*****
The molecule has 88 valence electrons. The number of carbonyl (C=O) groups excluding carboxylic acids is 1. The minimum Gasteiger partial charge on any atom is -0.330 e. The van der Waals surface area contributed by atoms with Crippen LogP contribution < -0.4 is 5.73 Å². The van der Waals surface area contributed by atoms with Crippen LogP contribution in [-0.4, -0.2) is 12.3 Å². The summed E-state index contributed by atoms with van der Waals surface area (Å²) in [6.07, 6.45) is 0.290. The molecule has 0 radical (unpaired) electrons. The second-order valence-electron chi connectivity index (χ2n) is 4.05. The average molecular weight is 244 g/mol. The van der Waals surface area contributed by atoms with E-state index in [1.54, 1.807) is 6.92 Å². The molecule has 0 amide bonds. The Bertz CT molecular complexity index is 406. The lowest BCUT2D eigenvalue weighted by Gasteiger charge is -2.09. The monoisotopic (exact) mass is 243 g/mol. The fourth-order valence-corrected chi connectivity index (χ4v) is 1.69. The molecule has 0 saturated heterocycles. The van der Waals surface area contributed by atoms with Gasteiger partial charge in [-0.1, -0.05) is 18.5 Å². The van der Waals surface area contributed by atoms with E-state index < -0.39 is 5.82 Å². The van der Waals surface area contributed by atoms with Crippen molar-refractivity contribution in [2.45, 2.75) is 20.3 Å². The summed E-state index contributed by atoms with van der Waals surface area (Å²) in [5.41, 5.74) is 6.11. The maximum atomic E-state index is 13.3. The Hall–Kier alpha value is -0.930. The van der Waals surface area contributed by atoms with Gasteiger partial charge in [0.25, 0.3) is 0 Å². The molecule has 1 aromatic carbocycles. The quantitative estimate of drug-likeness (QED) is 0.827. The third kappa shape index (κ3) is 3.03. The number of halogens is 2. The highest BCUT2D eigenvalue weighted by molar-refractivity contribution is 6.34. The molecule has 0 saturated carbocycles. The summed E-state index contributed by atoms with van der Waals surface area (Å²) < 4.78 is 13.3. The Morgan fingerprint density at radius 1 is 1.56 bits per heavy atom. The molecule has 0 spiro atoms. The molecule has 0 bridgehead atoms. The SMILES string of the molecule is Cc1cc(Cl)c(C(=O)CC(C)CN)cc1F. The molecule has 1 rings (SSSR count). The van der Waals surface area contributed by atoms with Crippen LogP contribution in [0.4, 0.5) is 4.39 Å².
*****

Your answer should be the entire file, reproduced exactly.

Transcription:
The molecule has 88 valence electrons. The number of carbonyl (C=O) groups excluding carboxylic acids is 1. The minimum Gasteiger partial charge on any atom is -0.330 e. The van der Waals surface area contributed by atoms with Crippen LogP contribution < -0.4 is 5.73 Å². The van der Waals surface area contributed by atoms with Crippen LogP contribution in [-0.4, -0.2) is 12.3 Å². The summed E-state index contributed by atoms with van der Waals surface area (Å²) in [6.07, 6.45) is 0.290. The molecule has 0 radical (unpaired) electrons. The second-order valence-electron chi connectivity index (χ2n) is 4.05. The average molecular weight is 244 g/mol. The van der Waals surface area contributed by atoms with E-state index in [1.54, 1.807) is 6.92 Å². The molecule has 0 amide bonds. The Bertz CT molecular complexity index is 406. The lowest BCUT2D eigenvalue weighted by Gasteiger charge is -2.09. The monoisotopic (exact) mass is 243 g/mol. The fourth-order valence-corrected chi connectivity index (χ4v) is 1.69. The molecule has 0 saturated heterocycles. The van der Waals surface area contributed by atoms with Gasteiger partial charge in [-0.1, -0.05) is 18.5 Å². The van der Waals surface area contributed by atoms with E-state index < -0.39 is 5.82 Å². The van der Waals surface area contributed by atoms with Crippen molar-refractivity contribution in [2.45, 2.75) is 20.3 Å². The summed E-state index contributed by atoms with van der Waals surface area (Å²) in [5.41, 5.74) is 6.11. The maximum atomic E-state index is 13.3. The Hall–Kier alpha value is -0.930. The van der Waals surface area contributed by atoms with Gasteiger partial charge in [0.25, 0.3) is 0 Å². The molecule has 1 aromatic carbocycles. The quantitative estimate of drug-likeness (QED) is 0.827. The third kappa shape index (κ3) is 3.03. The number of halogens is 2. The highest BCUT2D eigenvalue weighted by molar-refractivity contribution is 6.34. The molecule has 0 saturated carbocycles. The summed E-state index contributed by atoms with van der Waals surface area (Å²) < 4.78 is 13.3. The Morgan fingerprint density at radius 1 is 1.56 bits per heavy atom. The molecule has 0 spiro atoms. The molecule has 0 bridgehead atoms. The SMILES string of the molecule is Cc1cc(Cl)c(C(=O)CC(C)CN)cc1F. The molecule has 1 rings (SSSR count). The van der Waals surface area contributed by atoms with Crippen LogP contribution in [0.4, 0.5) is 4.39 Å².